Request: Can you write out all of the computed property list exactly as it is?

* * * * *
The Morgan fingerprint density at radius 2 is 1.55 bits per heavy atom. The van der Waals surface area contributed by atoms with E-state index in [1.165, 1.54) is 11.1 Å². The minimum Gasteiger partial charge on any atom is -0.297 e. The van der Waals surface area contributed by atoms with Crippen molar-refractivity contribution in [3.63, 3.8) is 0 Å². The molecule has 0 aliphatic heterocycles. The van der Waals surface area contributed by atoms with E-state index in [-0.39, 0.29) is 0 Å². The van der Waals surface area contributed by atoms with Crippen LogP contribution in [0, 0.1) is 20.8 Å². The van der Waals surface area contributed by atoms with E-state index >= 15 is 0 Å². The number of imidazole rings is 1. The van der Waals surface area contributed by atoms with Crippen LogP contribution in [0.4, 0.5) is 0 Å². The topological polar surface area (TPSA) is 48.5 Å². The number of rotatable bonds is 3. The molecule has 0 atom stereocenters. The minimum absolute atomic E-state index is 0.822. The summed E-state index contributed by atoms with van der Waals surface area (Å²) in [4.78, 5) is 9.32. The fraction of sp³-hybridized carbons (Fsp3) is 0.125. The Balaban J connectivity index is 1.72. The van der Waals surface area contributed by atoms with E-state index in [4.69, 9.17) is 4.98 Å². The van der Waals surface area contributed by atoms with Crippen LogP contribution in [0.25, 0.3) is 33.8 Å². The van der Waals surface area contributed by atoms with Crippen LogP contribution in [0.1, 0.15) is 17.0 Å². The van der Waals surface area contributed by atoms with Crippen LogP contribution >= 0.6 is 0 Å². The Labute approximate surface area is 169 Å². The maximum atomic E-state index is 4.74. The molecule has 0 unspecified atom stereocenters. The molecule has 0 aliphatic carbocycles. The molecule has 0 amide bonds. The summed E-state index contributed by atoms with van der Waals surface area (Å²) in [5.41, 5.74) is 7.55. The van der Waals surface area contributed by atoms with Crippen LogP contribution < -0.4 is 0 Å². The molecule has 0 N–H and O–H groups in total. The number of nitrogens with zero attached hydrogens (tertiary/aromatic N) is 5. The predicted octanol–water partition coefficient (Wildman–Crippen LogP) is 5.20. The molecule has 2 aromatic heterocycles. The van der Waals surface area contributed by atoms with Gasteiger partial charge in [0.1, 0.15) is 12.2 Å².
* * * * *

The Morgan fingerprint density at radius 2 is 1.55 bits per heavy atom. The van der Waals surface area contributed by atoms with E-state index in [1.165, 1.54) is 11.1 Å². The minimum Gasteiger partial charge on any atom is -0.297 e. The van der Waals surface area contributed by atoms with Crippen molar-refractivity contribution in [3.63, 3.8) is 0 Å². The molecule has 0 aliphatic heterocycles. The van der Waals surface area contributed by atoms with E-state index in [-0.39, 0.29) is 0 Å². The van der Waals surface area contributed by atoms with Crippen LogP contribution in [0, 0.1) is 20.8 Å². The van der Waals surface area contributed by atoms with E-state index >= 15 is 0 Å². The number of imidazole rings is 1. The van der Waals surface area contributed by atoms with Crippen LogP contribution in [0.4, 0.5) is 0 Å². The topological polar surface area (TPSA) is 48.5 Å². The number of rotatable bonds is 3. The molecule has 0 atom stereocenters. The minimum absolute atomic E-state index is 0.822. The summed E-state index contributed by atoms with van der Waals surface area (Å²) in [4.78, 5) is 9.32. The fraction of sp³-hybridized carbons (Fsp3) is 0.125. The Balaban J connectivity index is 1.72. The van der Waals surface area contributed by atoms with E-state index in [4.69, 9.17) is 4.98 Å². The van der Waals surface area contributed by atoms with Crippen LogP contribution in [0.25, 0.3) is 33.8 Å². The van der Waals surface area contributed by atoms with Crippen LogP contribution in [0.1, 0.15) is 17.0 Å². The van der Waals surface area contributed by atoms with Crippen LogP contribution >= 0.6 is 0 Å². The Labute approximate surface area is 169 Å². The maximum atomic E-state index is 4.74. The molecule has 0 unspecified atom stereocenters. The molecule has 0 aliphatic carbocycles. The molecule has 0 amide bonds. The summed E-state index contributed by atoms with van der Waals surface area (Å²) in [5.41, 5.74) is 7.55. The van der Waals surface area contributed by atoms with Crippen LogP contribution < -0.4 is 0 Å². The molecule has 0 N–H and O–H groups in total. The number of nitrogens with zero attached hydrogens (tertiary/aromatic N) is 5. The predicted octanol–water partition coefficient (Wildman–Crippen LogP) is 5.20. The molecule has 2 aromatic heterocycles. The van der Waals surface area contributed by atoms with Gasteiger partial charge in [0.1, 0.15) is 12.2 Å².